Trump officials try to enlist foreign allies in the pressure campaign against China

US plans underway to punish China for Covid-19 pandemic

Now, there is an ongoing effort to enlist foreign allies to do the same.

In recent weeks, Trump, along with several administration officials including Secretary of State Mike Pompeo and White House economic adviser Larry Kudlow, have spoken with dozens of foreign allies on ways to collectively address what the White House claims to be. China’s intentional effort to hide the severity of the outbreak, according to two people with knowledge of the discussions.

The president himself has stepped up his conversations with foreign counterparts in the past three weeks and raised China with dozens of foreign leaders, said one person familiar with those conversations. While many traditional U.S. allies continue to be wary of escalating tensions with China, speaking to Trump, some European leaders have expressed concern about how China has handled the crisis, according to the person.

Retaliation options being discussed within the White House include the imposition of additional tariffs on Chinese products, the stripping of China’s sovereign immunity and the crackdown on Chinese telecommunications companies, the people said. Officials pointed out that no imminent action is planned.

Among those pushing the president to take a harder line is Jared Kushner, Trump’s best adviser and son-in-law. According to three people familiar with his way of thinking, Kushner believes that one way to energize the President’s political base is to explode China for his inability to stem the spread of the disease early.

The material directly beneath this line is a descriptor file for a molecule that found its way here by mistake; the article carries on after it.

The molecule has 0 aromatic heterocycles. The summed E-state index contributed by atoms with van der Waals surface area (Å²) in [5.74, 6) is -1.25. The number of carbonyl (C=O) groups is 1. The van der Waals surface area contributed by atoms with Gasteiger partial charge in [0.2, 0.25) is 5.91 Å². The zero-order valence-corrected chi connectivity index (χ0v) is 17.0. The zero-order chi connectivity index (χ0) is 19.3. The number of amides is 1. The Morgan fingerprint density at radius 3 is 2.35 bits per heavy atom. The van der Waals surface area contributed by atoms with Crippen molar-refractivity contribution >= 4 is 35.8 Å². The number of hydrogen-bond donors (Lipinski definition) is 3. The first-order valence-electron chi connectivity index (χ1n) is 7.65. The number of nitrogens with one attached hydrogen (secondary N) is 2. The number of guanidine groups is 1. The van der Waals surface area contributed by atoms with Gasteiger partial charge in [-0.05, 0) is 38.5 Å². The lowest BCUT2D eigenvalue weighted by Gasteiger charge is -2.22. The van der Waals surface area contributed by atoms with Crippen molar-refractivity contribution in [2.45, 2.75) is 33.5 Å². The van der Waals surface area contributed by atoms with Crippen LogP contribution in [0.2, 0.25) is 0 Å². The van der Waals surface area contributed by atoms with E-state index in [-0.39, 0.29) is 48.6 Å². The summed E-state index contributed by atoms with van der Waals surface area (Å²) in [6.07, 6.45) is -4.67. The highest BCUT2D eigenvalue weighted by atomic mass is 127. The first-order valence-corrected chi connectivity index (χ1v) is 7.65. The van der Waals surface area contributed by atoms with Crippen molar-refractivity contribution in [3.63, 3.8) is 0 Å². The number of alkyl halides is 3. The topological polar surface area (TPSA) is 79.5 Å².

“The more you put this into China, the less you can say that we have been slow to mobilize,” said one person near the White House.

Treasury Secretary Steven Mnuchin, who is known to support closer economic ties to Beijing and is considered far less false than some of the President’s best Chinese advisers, has “started making his way” by taking a tougher stance on China, according to two people who are familiar with his views. These people warn, however, that Mnuchin remains reluctant to take any action that could harm the initial Phase 1 trade deal that the Trump administration agreed with China last year.

Sources who spoke to CNN added that there has been a concerted effort to isolate trade discussions from current political tensions so as not to harm the work done. Even in private, administration officials have been careful not to hit China for defaults on purchases of agricultural products, which observers say do not come close in any way to the agreed maximum levels of commitment, particularly as regards soy.

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China has taken some action regarding the commitments made on commercial agreements on intellectual property, but overall there was an uneven record in phase one, these people said, adding that none of the parties has even addressed the topic of commercial talks of phase two.

Trump is still wary of Xi

While Trump has intensified his rhetoric against China recently, he has been careful not to directly criticize Chinese President Xi Jinping, as he is wary of a personal relationship. In conversations with several Republicans of the Falcon Senate who encouraged Trump to turn his rhetoric about China into action, Trump has at times faltered, according to a Senate GOP source.